In general, error codes are generated by the main controller (and sometimes the firmware in the main controller gets it wrong and reports a misleading error code. For example, it will report an over-voltage error in response to a short between Vcc and Gnd at the throttle hall sensor. I've also had undocumented error codes; for example, error code 1.) But there are error codes that are generated by the display unit, not the main controller, and those are the alphabetic codes: error code F (LCD Communications Error) and error code A (Communications error - Check all cables). By having only numeric codes generated by the main controller and only alphabetic codes generated by the display, the manufacturer can mix and match different displays and controllers at will, providing the communication packets of each abide by the same specification.

This document addresses only error code F, solely because I've never had an error code A, however probably everything that applies to error code F also applies to error code A. My suspicion is that some display units are programmed to report error code A when there is a communications problem, and some are programmed to report error code F when there is a communications problem, and the instruction manual lists both, even though there is no one display unit in existence that is capable of generating both errors.

These two error codes (A and F) are (and have to be) generated by the microprocessor in the display unit, not by the main controller, because if there genuinely was a communications failure between the two microprocessors, there is no way that the display unit would know it to report it to the user unless the display unit itself had the means to detect the communications failure.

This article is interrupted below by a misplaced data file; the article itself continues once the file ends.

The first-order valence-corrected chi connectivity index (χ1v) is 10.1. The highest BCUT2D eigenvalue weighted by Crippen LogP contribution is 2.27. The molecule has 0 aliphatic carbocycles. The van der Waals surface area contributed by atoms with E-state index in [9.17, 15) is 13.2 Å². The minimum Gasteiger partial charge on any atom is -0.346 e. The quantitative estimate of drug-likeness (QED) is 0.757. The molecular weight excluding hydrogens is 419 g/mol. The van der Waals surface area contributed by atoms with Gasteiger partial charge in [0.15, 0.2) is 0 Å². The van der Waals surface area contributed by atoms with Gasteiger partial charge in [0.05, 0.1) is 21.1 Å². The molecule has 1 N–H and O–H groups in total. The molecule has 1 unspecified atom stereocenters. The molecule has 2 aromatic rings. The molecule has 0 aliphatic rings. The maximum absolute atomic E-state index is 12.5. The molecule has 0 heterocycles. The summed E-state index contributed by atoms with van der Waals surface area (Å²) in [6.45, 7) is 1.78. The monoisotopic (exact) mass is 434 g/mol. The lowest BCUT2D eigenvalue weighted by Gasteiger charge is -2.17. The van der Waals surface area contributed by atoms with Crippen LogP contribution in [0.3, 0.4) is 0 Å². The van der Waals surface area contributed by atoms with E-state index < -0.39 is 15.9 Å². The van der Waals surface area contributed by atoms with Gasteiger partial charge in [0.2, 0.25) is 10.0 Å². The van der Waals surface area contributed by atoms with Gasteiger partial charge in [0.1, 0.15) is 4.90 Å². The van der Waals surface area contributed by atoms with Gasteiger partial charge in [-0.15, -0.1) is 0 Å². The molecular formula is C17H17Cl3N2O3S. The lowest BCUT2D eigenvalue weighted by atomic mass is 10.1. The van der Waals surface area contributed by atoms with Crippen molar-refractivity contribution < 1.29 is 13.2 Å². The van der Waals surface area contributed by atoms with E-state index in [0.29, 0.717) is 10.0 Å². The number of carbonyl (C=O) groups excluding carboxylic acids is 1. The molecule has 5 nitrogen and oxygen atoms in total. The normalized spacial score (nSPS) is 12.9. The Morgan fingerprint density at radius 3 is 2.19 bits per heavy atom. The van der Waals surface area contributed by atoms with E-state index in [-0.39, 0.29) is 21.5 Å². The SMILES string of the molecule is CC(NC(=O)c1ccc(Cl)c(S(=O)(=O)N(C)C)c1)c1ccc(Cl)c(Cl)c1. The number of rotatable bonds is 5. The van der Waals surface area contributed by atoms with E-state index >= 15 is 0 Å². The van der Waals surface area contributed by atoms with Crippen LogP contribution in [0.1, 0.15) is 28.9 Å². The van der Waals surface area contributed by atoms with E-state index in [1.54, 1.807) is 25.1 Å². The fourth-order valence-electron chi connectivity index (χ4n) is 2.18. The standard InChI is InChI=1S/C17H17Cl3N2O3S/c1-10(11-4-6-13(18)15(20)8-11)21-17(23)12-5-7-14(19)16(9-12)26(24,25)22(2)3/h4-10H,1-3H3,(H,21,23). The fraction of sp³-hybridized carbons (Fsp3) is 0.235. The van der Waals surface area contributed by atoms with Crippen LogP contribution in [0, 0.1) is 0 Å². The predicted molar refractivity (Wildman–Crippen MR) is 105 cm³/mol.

A fault triggering an Error Code F message has to be in one OR MORE of the following components: the main harness between the controller and the manifold cable at the handlebars; the 4-1 "manifold" cable connecting the main harness to the various devices on the handlebars,, the display unit on the handlebars, or the main controller in the motor housing. In my experience the controller is remarkably robust, having survived short circuits between Vcc and Gnd, sensor disconnections, and other abuse on one of my bikes in particular. And I have never had a problem with the display unit. The cables, on the other hand, are riduculously fragile, and do not cope with disconnection at the connectors very well at all. Several times I have had to resolder connector pins to the wires in the cables because of poor soldering by the manufacturer. I've even had one connector that showed absolutely no evidence of tinning from soldering by the manufacturer at all! The only thing that held it together for the first few months of ownership was a little solder-flux, the insulation that was moulded around the connector, and a lot of good luck. So if you get a faulty wire, strip away the insulation from the connectors (male end first; that seems to be where the most problems are) and resolder the disconnected wire with silver solder. When done, use hot melt glue to make a new insulating cap over the connector.